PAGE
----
An important ingredient for any successful business is its staff. And yet recent research shows that human resources ranks lowest among front office operations when it comes to using predictive analytics, particularly to recruit and retain the right professionals for the right positions. But that
Smart predictions can spell the difference between whether your company succeeds wildly or falls by the wayside. Get the details on four strategic pillars for smart, proactive business through predictive analytics deployment in a series of new blog perspectives.
Learn how the UNC Health Care System developed an advanced care insights solution to convert unstructured data into useful alerts and reports designed to help physicians and patient care managers enhance patient care while cutting readmission rates.
Inaccurate perceptions of predictive analytics are common in the business world. In reality, predictive analytics is straightforward to understand, can leverage existing skillsets in business and IT organizations, and can deliver value in most industries and lines of business. Getting started with
A recently released infographic aids in understanding how big data capabilities map back to enterprise strategic imperatives. I'll break this infographics down into steps and discuss each level for clarity and definition.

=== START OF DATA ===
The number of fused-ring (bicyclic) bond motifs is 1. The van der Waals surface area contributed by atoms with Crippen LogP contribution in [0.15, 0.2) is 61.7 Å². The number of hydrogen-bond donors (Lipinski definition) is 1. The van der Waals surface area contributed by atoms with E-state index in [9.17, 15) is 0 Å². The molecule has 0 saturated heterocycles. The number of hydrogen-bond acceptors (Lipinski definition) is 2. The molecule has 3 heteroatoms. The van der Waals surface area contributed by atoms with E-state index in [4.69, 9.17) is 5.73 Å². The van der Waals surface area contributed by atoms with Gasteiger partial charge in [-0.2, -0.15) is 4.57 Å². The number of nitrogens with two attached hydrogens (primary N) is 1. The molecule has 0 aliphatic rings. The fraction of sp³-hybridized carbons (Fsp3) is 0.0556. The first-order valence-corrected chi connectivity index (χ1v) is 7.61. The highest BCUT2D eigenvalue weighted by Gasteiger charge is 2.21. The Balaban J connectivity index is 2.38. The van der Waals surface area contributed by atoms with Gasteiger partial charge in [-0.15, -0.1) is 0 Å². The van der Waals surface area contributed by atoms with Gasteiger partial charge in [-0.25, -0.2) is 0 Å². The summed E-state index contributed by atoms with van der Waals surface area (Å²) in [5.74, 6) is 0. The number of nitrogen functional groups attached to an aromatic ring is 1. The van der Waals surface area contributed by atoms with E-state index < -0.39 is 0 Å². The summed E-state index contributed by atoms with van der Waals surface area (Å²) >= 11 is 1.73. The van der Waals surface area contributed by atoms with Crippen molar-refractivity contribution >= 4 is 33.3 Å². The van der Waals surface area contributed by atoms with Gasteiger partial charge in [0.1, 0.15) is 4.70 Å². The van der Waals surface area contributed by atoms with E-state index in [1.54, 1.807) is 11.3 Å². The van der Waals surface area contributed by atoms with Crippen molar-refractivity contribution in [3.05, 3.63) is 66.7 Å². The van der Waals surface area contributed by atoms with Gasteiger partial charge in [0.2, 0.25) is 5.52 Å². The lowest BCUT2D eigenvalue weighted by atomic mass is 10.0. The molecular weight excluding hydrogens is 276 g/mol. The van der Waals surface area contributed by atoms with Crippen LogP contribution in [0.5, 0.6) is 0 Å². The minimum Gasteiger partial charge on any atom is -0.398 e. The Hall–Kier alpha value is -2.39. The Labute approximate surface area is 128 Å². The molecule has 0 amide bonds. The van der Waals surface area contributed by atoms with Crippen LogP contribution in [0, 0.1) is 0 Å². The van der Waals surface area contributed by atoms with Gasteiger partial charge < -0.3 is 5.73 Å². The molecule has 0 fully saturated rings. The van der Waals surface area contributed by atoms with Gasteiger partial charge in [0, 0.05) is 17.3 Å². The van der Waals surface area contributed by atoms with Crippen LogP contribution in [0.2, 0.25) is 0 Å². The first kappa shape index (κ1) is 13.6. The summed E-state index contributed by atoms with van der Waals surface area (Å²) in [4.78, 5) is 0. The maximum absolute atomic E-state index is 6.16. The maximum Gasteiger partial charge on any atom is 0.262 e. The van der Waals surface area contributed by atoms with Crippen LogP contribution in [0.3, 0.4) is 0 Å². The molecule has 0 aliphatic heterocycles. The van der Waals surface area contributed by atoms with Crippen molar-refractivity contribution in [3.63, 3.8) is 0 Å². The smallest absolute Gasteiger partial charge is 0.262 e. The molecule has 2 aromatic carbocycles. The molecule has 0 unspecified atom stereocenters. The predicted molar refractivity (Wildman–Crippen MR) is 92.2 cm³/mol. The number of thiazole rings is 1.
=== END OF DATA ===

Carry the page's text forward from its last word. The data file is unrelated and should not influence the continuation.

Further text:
"Anyone who makes assertions and is unwilling to engage in a discussion or provide evidence for what they say, is probably someone who doesn't really know what they're talking about. Be very skeptical."
That's the advice from Tom Deutsch, program director of big data and analytics at IBM. In this
Harnessing the power of big data and analytics is valuable when conducting competitive analyses. Organizations can search and analyze a range of industry information to identify trends, anticipate changes and uncover emerging opportunities. To use big data in this way, organizations need solutions
Big data presents important opportunities for enhancing the efficiency, safety, productivity and cost-effectiveness of oil and gas operations. Yet it comes with an array of operational technology challenges that often impede the use of big data for operational gains. For example, companies need
As I wrote in Part 1 of this blog series, big data and analytics can help companies develop the “digital oilfield”— integrated operations that unite operational technology (OT) with information technology (IT) to improve decision making and enhance operational and business performance. Adding
The petroleum industry is no stranger to large volumes of data. Operating in arguably the original sensor-based industry, oil and gas companies have for decades used tens of thousands of data-collecting sensors installed in subsurface wells and surface facilities to provide continuous, real-time